Maternal binge drinking and fetal neuronal damage
Article first published online: 31 JUL 2007
© 2007 The Author. Journal compilation © 2007 The Physiological Society
Volume 92, Issue 5, page 821, September 2007
How to Cite
Wood, C. E. (2007), Maternal binge drinking and fetal neuronal damage. Experimental Physiology, 92: 821. doi: 10.1113/expphysiol.2007.038448
- Issue published online: 17 AUG 2007
- Article first published online: 31 JUL 2007
- (Received 12 June 2007; accepted after revision 20 June 2007; first published online 30 July 2007)
Maternal binge drinking has obvious detrimental effects on the developing fetus. These effects include development of the phenotype of the fetal alcohol spectrum disorder and disordered development of the central nervous system (CNS). The mechanism of the CNS damage has been speculated to be fetal hypoxia or, perhaps more pertinently, fetal CNS tissue hypoxia. This hypothesis is not easily examined in small animal models of fetal alcohol exposure because of the inaccessibility of the developing fetus in utero. The report by Parnell et al. (2007) in this issue of Experimental Physiology directly addresses this important question using the fetal sheep, a well-established model of fetal development that has long been used to unravel the mysteries of fetal cardiovascular function and regulation in utero. This team of investigators has developed a ‘binge drinking’ regimen in which chronically catheterized pregnant sheep were infused with ethanol at two different doses, raising plasma ethanol concentrations to levels observed in human binge drinkers. The sheep were subjected to ‘binge drinking’ from 109 to 132 days gestation (the length of pregnancy in the sheep is 147 days). Fetal cardiovascular and blood gas responses to the ethanol were measured in response to the final bolus treatment with ethanol.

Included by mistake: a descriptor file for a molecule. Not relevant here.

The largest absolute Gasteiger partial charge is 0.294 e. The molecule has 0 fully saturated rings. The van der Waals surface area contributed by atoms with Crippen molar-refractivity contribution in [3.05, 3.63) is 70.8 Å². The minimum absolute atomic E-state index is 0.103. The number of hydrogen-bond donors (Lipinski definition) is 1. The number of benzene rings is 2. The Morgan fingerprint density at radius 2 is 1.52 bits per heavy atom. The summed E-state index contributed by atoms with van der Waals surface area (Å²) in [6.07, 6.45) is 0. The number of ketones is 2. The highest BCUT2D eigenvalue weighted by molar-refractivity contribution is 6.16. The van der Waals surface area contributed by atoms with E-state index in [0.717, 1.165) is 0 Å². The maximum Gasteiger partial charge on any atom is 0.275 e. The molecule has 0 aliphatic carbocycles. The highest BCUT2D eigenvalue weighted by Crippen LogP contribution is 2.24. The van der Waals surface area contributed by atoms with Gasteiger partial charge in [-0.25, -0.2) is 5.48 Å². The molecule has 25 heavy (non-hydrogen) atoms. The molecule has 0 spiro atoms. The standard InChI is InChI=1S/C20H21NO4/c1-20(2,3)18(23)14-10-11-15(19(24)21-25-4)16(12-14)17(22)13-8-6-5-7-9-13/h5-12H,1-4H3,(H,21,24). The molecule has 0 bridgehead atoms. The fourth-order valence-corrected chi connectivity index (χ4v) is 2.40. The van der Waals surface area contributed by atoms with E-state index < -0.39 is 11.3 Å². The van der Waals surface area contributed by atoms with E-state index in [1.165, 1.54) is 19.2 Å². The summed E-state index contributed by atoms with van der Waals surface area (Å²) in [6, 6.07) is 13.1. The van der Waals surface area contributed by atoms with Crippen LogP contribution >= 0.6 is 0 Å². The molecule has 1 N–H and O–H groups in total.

Contrary to a widely held assumption, the ‘binge drinking’ regimen did not result in reductions in cerebral blood flow. Surprisingly, the higher dose of alcohol increased regional fetal cerebral blood flow and increased oxygen delivery to the fetal brain. Despite the increase in oxygen delivery to the cerebellum, these fetuses demonstrated a reduction in Purkinje cell density in the cerebellum, a hallmark consequence of alcohol exposure in fetuses. What, therefore, accounts for the neuronal damage in response to alcohol exposure? As suggested in a recent study by Maycock et al. (2007), the vasodilatory response of the cerebral vasculature to fetal hypoxia is limited; perhaps this reduction in the reserve of the fetus to increase cerebral blood flow during hypoxic episodes might result in neuronal damage and neurodevelopmental disturbances. In contrast, the mediator of damage might be more direct.
In the present study by Parnell et al. (2007), there is a clear acidaemia and hypercapnia in response to ethanol exposure. Binge drinking produces repeated bouts of hypercapnia and acidaemia that are not normally found in the undisturbed fetus in utero. Fetal cardiovascular reflexes aggressively defend blood gas and pH homeostasis in late gestation (Itskovitz et al. 1991; Raff et al. 1992; Giussani et al. 1993). A most interesting question arising from this work is whether the repeated changes in fetal blood gas status are directly neurotoxic or, perhaps, are indirectly neurotoxic via stimulation of local mediators of programmed cell death. The use of the fetal sheep model to answer these questions can be an important experimental tool that allows direct monitoring and manipulation of physiological variables in the fetus.
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